So that leads to a question we could go backwards and ask this. Why were we so unready for this pandemic?

There's a lot to that. So one was actions by this administration that they took and did not take that made the impact of this virus worse. So everything from the president not listening to his advisors, to ways in which he had gutted our global health response and international cooperation, to ways in which they fail the scaling up testing and the lack of clear and consistent communication with the American public. So that's one big piece to it without question that that's when it hits. The other part though, is the fact that this is a ramification of choices that Washington has made and did not make that we've seen over the course of the past decades. And so while it is true that this virus could infect anybody young or old, rich or poor, Democrat, Republican, anybody else, what we have seen is that the impact of this virus is wreaking havoc on lower income communities, on immigrant communities, on communities that live in multi-generational households, on folks that are working jobs with less paid time off or paid sick leave. There's a reason why when you look at infection rates, we see largest infection rates in Chelsea and in Lawrence and in Brockton. We see some of the counties with the highest death rates in the state in Hampton County. You know, what the virus has done is exacerbate these structural inequities that we have seen and that Washington's failure to address have made worse and That's why I don't think you can say that after all this time we're going to by going back to normal, you're gonna solve these problems. Normal is what made this crisis so much worse.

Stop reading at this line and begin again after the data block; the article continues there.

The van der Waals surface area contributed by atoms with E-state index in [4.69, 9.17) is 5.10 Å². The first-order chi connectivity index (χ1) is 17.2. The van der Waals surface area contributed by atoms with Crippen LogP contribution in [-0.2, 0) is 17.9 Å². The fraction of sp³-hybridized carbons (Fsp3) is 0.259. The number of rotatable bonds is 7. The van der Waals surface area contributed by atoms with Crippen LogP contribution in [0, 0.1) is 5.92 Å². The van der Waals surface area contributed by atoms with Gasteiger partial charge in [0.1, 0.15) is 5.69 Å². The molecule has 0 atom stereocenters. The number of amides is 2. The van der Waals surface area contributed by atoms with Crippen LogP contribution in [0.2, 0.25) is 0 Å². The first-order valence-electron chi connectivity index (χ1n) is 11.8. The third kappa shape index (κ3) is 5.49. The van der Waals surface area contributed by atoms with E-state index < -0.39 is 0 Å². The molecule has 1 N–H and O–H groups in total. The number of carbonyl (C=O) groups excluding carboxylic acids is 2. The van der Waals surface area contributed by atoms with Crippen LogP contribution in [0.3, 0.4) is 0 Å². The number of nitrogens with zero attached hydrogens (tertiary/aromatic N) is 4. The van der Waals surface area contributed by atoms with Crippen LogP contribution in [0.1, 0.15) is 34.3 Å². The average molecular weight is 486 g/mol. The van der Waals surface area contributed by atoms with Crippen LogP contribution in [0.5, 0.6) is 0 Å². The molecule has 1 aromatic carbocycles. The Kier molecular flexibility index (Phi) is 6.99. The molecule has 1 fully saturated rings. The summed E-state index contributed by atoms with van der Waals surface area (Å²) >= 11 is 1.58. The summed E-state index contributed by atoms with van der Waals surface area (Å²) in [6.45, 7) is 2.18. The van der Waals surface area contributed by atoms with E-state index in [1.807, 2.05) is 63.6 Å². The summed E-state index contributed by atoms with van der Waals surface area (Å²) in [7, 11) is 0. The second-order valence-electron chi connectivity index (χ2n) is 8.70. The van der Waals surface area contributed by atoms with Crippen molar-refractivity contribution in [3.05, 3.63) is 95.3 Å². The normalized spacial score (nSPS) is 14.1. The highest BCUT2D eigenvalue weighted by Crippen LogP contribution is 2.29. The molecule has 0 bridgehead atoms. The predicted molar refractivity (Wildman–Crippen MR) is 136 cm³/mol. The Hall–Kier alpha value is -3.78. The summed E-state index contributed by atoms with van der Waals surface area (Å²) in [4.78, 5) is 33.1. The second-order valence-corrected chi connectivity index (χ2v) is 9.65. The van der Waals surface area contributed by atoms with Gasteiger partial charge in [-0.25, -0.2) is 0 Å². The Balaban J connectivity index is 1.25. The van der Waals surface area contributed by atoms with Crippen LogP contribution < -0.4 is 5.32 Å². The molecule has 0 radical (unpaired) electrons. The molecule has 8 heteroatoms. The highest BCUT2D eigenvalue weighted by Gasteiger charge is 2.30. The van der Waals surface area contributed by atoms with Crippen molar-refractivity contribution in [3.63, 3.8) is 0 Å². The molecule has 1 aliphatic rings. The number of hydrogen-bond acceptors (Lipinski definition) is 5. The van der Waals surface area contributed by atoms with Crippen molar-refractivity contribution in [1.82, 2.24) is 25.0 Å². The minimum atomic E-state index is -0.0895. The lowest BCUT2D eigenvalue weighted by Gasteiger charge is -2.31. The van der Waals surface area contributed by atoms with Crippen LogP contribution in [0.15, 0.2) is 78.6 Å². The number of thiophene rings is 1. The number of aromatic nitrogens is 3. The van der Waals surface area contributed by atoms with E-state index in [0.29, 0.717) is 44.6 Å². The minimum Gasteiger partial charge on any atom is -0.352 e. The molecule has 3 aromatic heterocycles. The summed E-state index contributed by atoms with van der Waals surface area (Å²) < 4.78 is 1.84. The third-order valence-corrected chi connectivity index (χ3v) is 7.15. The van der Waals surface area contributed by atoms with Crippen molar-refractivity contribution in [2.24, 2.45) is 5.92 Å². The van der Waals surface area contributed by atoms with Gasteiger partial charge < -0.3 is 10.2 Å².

Congressman Joe Kennedy is running for the United States Senate against Ed Markey in a primary. When we come back, we're going to ask him about that race a little bit more. In the meantime, Joe Kennedy, we want to thank you for spending this time and I wish you good luck.

Hey, thank you, my friend.

Dr. Alan Chartock is professor emeritus at the University at Albany. He hosts the weekly Capitol Connection series, heard on public radio stations around New York. The program, for almost 12 years, highlighted interviews with Governor Mario Cuomo and now continues with conversations with state political leaders. Dr. Chartock also appears each week on The Media Project and The Roundtable and offers commentary on Morning Edition, weekdays at 7:40 a.m..